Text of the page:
I know you’ve heard it before – but becoming a parent really is life-changing.
Hands up if you didn’t really fully appreciate what this meant until you experienced it for yourself? For the record, my hand is right up there.
Yes, we’d heard about the sleepless nights, the crying, the poo-splosions... but we’re tough modern women and could handle all that. How bad could it be? Of course, the smiles, cuddles and immense joy your child will bring into your life would make it all worthwhile, right?
But what about when it doesn’t? What if it all seems totally overwhelming and you feel like your world is collapsing in on you? I remember that feeling. I suffered from postnatal anxiety after the births of my two children. I know I’m not alone.
This week is Perinatal Mental Health Week. Perinatal Anxiety and Depression Australia (PANDA) are aiming to “break down the barriers” by improving awareness and reducing the stigma associated with perinatal mental health problems. This includes knowing how common these problems really are, being aware of the symptoms and knowing how to get help for perinatal mental health issues.
The perinatal period covers the time from when you get pregnant to a year after the birth of your baby. The most well-known mental health problem over this time is postnatal depression. However, anxiety can be just as common as depression, and they can often occur together. New mums are not the only ones affected either. Figures show:
These numbers may be surprising to many. However, organisations like PANDA are reporting call rates from people seeking support have increased over the past 12-18 months, so it’s likely rates of perinatal mental illness are even higher now. Chances are you, or someone you know has suffered from a perinatal mental health issue. It’s therefore important to know the common symptoms.
The stereotypical image of postnatal depression involves a woman who can’t stop crying and feels sad all the time. This is not uncommon in the first few days after your baby is born, often known as the ‘baby blues’. However, if these kinds of symptoms persist for more than a week or two, this is no longer the baby blues, and may indicate postnatal depression.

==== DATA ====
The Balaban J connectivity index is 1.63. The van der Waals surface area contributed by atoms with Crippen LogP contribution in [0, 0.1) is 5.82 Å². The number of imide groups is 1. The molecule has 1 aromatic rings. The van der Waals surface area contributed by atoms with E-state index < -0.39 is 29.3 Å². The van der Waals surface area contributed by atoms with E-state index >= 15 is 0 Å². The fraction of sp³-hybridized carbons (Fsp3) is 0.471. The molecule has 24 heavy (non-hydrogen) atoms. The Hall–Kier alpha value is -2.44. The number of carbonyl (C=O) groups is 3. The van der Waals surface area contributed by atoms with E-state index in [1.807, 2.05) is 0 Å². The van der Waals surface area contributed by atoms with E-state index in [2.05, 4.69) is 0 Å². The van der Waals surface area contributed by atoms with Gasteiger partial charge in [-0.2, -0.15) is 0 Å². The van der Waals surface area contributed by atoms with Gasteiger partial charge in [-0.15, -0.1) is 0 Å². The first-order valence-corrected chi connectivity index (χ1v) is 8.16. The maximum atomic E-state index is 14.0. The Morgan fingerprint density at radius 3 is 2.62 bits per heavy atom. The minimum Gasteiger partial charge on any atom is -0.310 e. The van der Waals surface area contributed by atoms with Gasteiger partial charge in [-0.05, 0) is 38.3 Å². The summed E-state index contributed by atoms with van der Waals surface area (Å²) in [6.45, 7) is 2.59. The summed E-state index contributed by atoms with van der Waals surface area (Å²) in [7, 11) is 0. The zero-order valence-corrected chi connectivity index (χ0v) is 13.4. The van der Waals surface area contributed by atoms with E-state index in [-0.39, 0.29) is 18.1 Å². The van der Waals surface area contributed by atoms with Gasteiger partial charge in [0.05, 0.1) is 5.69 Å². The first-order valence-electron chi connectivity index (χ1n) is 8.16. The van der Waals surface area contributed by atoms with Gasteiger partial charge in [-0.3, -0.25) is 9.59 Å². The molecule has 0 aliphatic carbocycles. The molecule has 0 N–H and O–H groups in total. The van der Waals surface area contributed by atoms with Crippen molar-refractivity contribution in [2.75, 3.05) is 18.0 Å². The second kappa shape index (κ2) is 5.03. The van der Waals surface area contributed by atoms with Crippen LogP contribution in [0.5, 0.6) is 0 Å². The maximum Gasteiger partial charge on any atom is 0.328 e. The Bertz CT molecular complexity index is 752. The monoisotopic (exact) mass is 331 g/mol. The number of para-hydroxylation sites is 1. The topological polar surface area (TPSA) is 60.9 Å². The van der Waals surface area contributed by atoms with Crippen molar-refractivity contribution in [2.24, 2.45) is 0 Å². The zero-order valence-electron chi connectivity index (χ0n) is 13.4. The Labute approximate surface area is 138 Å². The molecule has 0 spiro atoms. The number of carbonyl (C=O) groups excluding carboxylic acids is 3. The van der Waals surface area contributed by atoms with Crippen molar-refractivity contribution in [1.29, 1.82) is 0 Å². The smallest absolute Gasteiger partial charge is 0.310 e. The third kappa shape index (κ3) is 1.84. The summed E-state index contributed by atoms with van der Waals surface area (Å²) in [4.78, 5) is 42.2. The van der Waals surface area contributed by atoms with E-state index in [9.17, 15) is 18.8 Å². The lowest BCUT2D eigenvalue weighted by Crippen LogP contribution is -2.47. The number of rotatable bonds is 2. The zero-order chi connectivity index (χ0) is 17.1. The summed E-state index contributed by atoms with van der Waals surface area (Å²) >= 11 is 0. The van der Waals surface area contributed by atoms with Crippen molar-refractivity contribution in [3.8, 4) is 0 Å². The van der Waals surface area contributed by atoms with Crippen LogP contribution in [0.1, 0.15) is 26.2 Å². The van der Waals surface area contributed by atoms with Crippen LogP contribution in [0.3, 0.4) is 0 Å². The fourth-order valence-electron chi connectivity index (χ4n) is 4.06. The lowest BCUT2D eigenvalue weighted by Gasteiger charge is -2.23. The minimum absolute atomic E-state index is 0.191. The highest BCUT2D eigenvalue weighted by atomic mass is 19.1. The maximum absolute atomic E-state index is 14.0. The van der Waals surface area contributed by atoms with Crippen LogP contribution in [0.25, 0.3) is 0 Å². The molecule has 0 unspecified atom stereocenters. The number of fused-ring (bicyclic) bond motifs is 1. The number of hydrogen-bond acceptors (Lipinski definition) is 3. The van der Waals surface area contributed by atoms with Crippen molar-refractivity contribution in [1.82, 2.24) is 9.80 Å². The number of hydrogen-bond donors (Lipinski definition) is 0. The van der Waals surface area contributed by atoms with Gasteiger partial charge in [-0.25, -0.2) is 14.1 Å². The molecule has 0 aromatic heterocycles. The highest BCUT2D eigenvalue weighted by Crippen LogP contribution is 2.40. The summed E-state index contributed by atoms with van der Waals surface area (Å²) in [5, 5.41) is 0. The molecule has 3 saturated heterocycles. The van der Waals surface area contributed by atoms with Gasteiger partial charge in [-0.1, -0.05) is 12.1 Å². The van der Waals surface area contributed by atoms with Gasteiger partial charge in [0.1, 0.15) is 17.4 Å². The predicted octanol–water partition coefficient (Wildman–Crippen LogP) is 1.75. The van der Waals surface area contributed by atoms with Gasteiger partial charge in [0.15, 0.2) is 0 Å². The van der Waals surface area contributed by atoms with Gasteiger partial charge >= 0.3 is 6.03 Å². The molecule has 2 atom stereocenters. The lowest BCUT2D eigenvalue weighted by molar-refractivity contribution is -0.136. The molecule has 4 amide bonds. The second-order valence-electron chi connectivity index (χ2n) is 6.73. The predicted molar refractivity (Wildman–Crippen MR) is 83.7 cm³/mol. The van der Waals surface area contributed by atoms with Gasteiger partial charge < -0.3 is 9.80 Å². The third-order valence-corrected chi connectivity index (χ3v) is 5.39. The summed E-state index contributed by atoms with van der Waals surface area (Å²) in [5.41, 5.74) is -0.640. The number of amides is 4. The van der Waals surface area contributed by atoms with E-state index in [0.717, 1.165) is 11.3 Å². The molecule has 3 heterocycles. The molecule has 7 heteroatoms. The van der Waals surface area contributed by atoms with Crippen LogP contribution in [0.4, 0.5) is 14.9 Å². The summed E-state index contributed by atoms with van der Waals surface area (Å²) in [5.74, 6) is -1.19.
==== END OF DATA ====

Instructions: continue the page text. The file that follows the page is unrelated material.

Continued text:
Common symptoms of perinatal anxiety include constant worry about your baby or other things, fear of being left alone with your baby and an inability to sleep well. This was more my experience over this time.
Other common symptoms or perinatal depression or anxiety can include: • Becoming easily irritable or angry, or suffering mood swings • Constant fatigue • Either poor sleep or an increase in sleep • Losing interest in things you usually enjoy • Withdrawing from friends and loved ones • Finding it hard to focus – ‘brain fog’ • Suffering panic attacks • Developing obsessions or compulsions • Engaging in risky behaviour (eg, using drugs or alcohol) • Thoughts of self-harm, suicide or of hurting your baby
In very rare cases, these symptoms may be more extreme, with hallucinations, paranoia, delusions or manic behaviour. This may indicate postnatal psychosis, and while this only occurs in 1-2 women per 1000, it needs urgent medical help.
Some of these symptoms can be hard to separate from the normal experience of trying to care for a newborn. Most people would report fatigue and brain fog for at least some of this time, for example. If you are not sure if you or a loved one is suffering from perinatal depression or anxiety you could try doing one of the Mental Health Checklists on the PANDA website to help guide you on whether you may need some help. Speaking to your GP is also recommended.
If you or a loved one has concerning symptoms, and especially if you are worried about their safety or the safety of their children, please seek immediate medical help. PANDA also have a free Helpline – 1300 726 306 (available Monday to Friday 9am – 7.30pm).
However, there are other things you can do as the support person for someone with perinatal depression or anxiety. First of all, be there to listen and validate their experience. Sometimes people just need a chance to talk with someone who will listen without judgement. If you are concerned though, encourage the person to seek professional support. Professional counselling and / or medication may be needed in some cases.
You may like to also encourage the following self-care ideas which can be helpful adjuncts to managing perinatal mental health problems.
You can see from this that perinatal mental health problems are common and can affect both women and men during pregnancy and after the birth of their baby. However, help is available. The most important things are recognising the symptoms and not being afraid to seek help as soon as you can.
Stay safe and healthy